Heightened competition within the foodservice industry for a diminished customer base will force restaurants to stay as flexible as possible. Learning lessons from 2020 and 2021, owners and managers must stay up to date on current technological advancements and digital solutions that can help streamline on- and off-premise operations and improve efficiency.
Fortunately, the SmartSense digital solution can monitor your inventory that is hard to get, replace some of the labor of workers you can’t recruit, and verify the health of workers you do currently have on staff.
In 2022, restaurants will continue to grapple with disruptions to US food supply chains. Essential food service products, both food, and packaging such as chicken and aluminum, may be out of stock or priced beyond profit margins. That means jeopardizing a menu’s signature dishes, compromising the quality of meals during delivery, and generally disappointing a loyal customer base.
In addition, shortages of essential equipment, such as HVAC units, and their replacement parts will require ongoing monitoring and maintenance of existing inventories to prevent failure and food safety risks. Fortunately, the internet of things (IoT) and digital technologies can help automate many aspects of supply chain management.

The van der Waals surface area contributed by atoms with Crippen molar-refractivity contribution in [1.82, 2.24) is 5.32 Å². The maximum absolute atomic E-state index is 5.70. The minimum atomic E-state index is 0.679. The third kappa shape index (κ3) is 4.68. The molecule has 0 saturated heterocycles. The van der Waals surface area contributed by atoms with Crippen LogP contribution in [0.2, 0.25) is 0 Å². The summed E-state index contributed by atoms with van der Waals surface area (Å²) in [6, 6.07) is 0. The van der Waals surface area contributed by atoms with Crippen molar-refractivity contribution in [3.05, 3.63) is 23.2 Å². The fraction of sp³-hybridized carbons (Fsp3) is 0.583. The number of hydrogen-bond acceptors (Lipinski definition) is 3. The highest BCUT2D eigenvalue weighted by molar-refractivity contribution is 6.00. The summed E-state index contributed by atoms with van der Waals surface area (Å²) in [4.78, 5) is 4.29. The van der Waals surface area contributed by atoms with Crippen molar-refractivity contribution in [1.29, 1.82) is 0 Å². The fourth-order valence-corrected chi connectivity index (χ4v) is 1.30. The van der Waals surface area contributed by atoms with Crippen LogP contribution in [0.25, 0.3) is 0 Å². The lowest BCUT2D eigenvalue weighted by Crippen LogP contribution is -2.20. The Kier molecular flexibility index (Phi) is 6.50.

Restaurants will also continue to struggle with the number one issue now at the forefront – labor. Hiring and retaining employees—always a challenge for the foodservice industry—has been much more difficult during the pandemic.
When many restaurants initially closed in 2020, laid-off staff found employment in other industries. Convincing former employees to return has been a huge challenge, given reduced hours and tips, as well as risks to their own safety from potential infection and angry customers sometimes violently objecting to mask and vaccination mandates.
The latest available data from the BLS demonstrate the problem:
A record of nearly a million employees quitting altogether
750,000 fewer restaurant and bar jobs
A near-record 1.7 million open jobs in leisure and hospitality
Simply put, restaurants cannot find the labor needed to operate at 100% efficiency and productivity. In a recent NRA survey of 3,000 US restaurant operators, 77 percent said they didn’t have enough workers to meet demand.
Managers lack the tools to properly schedule employees, especially during upsurges of infection. As a result, businesses are paying for redundant overworked labor, floundering with inadequate labor, and unwittingly scheduling Covid-positive employees, thus putting customers and coworkers in jeopardy.
Until the labor shortage is rectified, restaurants will be unable to operate at full capacity, forcing them to either change their working conditions or their business models to survive. Hiring will surely become more competitive. In response, restaurant owners will be wise to implement any form of technology that helps them overcome labor issues by replacing hours in the labor schedule with automated functions.